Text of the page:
- Decide what you’re going to hand-out to the trick-or-treaters. It could be traditional Halloween candy, stickers, or even cans of fun-sized Play-Doh or small boxes of crayons.
- Once you’ve decided on your treats, go out and buy them.
- Your door should be decorated so the kids know it’s a Halloween-friendly house. You could also put up a sign in the window that says “Trick-or-Treaters Welcome!”
27. Carve a Jack-o’-lantern.
Carve Jack o’ lanterns, or just decorate pumpkins. You can get a pumpkin carving kit, make glitter pumpkins (apply glue and cover the pumpkin with glitter in autumn colors), get a jar of black buttons and use them to write “BOO” on the pumpkin, or glue rhinestones on a pumpkin to create a faux spider web.
28. Have an Orange-and-Black Day.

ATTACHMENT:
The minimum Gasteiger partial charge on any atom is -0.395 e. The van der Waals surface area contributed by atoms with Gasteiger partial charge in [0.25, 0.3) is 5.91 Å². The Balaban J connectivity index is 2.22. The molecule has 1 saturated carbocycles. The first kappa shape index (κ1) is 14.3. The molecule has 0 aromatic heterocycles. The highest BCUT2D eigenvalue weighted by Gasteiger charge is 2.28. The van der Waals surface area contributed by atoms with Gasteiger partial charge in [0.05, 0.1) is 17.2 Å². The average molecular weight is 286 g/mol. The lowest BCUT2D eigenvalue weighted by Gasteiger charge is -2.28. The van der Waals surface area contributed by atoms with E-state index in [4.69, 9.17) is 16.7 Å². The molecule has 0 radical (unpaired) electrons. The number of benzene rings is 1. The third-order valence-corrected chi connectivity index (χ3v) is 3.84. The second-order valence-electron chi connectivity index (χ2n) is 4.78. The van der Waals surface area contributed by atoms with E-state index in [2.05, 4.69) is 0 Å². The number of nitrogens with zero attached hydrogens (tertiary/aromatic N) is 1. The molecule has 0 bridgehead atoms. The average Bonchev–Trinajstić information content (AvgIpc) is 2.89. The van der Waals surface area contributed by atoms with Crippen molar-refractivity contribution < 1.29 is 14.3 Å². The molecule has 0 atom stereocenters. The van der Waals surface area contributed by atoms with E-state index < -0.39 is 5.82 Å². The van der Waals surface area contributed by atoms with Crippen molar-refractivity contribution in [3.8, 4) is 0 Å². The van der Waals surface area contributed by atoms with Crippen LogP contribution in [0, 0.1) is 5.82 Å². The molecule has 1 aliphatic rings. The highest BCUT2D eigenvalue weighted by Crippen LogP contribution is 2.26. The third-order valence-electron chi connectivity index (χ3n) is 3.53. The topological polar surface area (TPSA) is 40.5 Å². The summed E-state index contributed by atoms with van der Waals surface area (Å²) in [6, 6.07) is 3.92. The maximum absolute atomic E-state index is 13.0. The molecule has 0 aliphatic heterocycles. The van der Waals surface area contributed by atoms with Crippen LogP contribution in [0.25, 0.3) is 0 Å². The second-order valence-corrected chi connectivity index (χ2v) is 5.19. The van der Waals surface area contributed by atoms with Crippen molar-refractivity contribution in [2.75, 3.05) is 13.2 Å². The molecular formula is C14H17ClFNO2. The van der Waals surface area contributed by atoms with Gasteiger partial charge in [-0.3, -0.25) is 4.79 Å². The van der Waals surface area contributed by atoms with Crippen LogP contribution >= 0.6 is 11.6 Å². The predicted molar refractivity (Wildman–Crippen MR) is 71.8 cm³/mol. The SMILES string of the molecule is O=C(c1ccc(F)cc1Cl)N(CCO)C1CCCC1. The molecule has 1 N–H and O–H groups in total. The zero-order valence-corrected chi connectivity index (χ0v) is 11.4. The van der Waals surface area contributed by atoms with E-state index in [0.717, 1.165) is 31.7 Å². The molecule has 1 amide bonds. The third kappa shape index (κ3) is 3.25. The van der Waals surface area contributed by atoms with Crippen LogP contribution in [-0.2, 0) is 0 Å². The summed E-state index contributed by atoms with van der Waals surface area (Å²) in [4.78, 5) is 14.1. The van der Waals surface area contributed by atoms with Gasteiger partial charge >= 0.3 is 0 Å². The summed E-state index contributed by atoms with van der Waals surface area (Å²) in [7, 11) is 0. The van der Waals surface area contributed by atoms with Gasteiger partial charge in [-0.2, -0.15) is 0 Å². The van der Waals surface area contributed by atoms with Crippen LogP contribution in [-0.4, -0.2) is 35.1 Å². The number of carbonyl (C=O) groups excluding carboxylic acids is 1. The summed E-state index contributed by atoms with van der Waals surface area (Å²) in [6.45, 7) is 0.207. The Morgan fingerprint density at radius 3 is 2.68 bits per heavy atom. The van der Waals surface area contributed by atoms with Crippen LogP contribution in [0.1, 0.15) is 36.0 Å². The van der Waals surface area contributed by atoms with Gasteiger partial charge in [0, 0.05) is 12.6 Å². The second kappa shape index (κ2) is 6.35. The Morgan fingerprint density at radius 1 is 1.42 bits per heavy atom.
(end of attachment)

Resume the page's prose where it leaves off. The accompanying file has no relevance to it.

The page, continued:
Orange and black are the traditional Halloween colors, so wear those colors for a day in October. Add some Halloween jewelry, a Halloween-themed tie, or some other accessory.
Another option is to just wear a Halloween sweater.
29. Watch a Halloween Cartoon or Animation.
There are so many Halloween cartoons and animations to choose from. Here are my favorites:
- The Corpse Bride
- It’s the Great Pumpkin Charlie Brown
- The Nightmare Before Chrismtas
- Hotel Transylvania
- Hotel Transylvania 2
30. Tell Halloween Jokes and Riddles.
Look for Halloween jokes and riddles online. Here’s one I like:
Q: What do you do when 50 zombies surround your house?
A: Hope it’s Halloween!!
31. Go Trick-or-Treating.
This is it! The big day has arrived. Dress up, have a photo shoot with everyone in their costumes, and then head out with your trick-or-treat bags.
There you have it: everything you need to have a fun-filled October. Live your best life by filling your October with simple pleasures.
- Halloween Quotes – 10 Frightful Literary Quotes
- Fall Bucket List: 56 Ideas For Celebrating Autumn
- How to Laugh More – 22 Ways to Bring More Laughter into Your Life
- 75 Simple Pleasures – Enjoy the Little Things